Furthermore, we explored the relationship between specific microbiota composition and the pathological development of ESCC. In regard to pT stage, previous studies have shown that the abundance of only Streptococcus in pT3–4 was significantly higher than that in pT1–2 of ESCC, while the other genera showed no significant change [23]. However, in our results, Fusobacteria and Bacteroidetes were found in pT3–4 at the phylum level, and the relative abundance of F. nucleatum, an important representative strain of Fusobacterium, in pT3–4 was also significantly higher than that in pT1–2. As a strictly anaerobic gram-negative bacterium, F. nucleatum is mainly distributed in human and animal intestines and in the oral mucosa. F. nucleatum is the most abundant species in the oral cavity and has come to the forefront of scientific interest because of an increasing number of associations with extraoral diseases [6]. In many studies, it has been shown that F. nucleatum is closely related to the occurrence of tumors, especially colon cancer [5, 12]. In addition, it is positively related to the poor prognosis of esophageal cancer [12]. Recently, research has found that a higher F. nucleatum burden correlates with a poor response to neoadjuvant chemotherapy in ESCC [13]. Meanwhile, fecal F. nucleatum as a predictor for metachronous colorectal adenoma after endoscopic polypectomy [26]. According to previous studies on F. nucleatum, combined with the different relative abundances of F. nucleatum in different pT and clinical stages of ESCC in this study, F. nucleatum might be an important factor in the tumor progression of ESCC. This also provides a new way for us to understand the causes of the occurrence and development of ECSS.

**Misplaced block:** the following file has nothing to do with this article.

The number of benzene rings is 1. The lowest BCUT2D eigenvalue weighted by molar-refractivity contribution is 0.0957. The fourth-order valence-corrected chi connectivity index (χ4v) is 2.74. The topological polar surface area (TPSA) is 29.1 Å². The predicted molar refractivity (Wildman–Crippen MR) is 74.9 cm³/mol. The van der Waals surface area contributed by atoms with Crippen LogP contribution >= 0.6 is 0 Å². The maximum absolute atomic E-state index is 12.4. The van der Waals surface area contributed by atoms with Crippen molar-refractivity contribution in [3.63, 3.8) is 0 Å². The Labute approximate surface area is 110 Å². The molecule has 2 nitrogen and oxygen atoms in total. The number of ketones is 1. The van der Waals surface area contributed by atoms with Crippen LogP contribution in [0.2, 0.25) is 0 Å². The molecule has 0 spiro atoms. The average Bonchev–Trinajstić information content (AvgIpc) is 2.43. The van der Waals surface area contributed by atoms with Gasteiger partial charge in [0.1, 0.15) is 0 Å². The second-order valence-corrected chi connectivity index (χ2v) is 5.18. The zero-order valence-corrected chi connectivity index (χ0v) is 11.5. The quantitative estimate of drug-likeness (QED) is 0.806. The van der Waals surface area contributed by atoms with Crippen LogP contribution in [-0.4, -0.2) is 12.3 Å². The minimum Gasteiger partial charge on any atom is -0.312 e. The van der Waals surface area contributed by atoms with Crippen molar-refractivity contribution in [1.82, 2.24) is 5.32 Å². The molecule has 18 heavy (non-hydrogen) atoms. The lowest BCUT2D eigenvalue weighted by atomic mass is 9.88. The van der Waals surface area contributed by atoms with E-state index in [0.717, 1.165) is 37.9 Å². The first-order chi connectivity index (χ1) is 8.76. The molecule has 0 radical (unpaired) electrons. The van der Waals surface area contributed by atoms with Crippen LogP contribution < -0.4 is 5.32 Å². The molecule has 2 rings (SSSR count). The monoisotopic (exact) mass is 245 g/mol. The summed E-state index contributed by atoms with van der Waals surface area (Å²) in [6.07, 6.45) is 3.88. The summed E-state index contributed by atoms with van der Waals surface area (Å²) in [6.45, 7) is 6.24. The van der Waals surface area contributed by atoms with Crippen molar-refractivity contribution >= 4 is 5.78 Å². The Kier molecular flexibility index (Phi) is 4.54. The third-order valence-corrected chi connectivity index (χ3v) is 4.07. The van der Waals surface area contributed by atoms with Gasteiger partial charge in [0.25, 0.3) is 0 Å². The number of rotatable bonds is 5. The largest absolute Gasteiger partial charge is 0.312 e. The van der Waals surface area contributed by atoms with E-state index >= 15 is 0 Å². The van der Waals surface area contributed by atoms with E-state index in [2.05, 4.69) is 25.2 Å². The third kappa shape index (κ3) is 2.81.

Gene mutation is an important factor that affects signal pathway regulation and participates in tumor pathogenesis. Accumulated gene mutations accelerate genome instability, which eventually leads to uncontrollable growth of the tumor. However, it is not clear whether F. nucleatum affects the progression of ESCC by inducing gene mutations. It is hypothesized that bacterial species such as Escherichia coli, F. nucleatum, and enterotoxigenic Bacteroides fragilis have a role in colorectal carcinogenesis. In addition, bacteria produce toxins that inhibit the immune response and cause DNA damage [27]. However, F. nucleatum encodes no known toxins and very few canonical ‘virulence factors’ [6]. However, epidemiological associations suggest that F. nucleatum can promote genome instability and mutation. A previous study showed that TP53, KRAS, and BRAF mutations were additionally associated with F. nucleatum-positive colorectal cancers (CRCs) [28]. We analyzed 13 samples of F. nucleatum-positive ESCC by WES and found that the function of the mutant gene is mainly concentrated in the pathway of positive regulation of apoptosis and the epidermal growth factor-like protein domain. Cancer cells have developed mechanisms by which apoptosis is evaded through the mutation of essential genes involved in the regulation of the process. Epidermal growth factor (EGF) and its receptor play an important role in signaling pathways and in regulating cell proliferation, migration, differentiation and apoptosis [29]. We found a common mutant gene, TP53, in 13 F. nucleatum-positive ESCC tumor tissues, and we found genes that were present only in F. nucleatum-positive tumor tissues, such as COL22A1, TRBV10–1, CSMD3, SCN7A and PSG11. This finding is different from previous reports showing that KRAS and BRAF frequently occur in CRCs [28]. We infer that this may be caused by the small sample size and different cancer types. Nevertheless, our results support the relationship between F. nucleatum and tumor genetics. We advocate the need for large-scale research and further systems analysis to obtain conclusive evidence.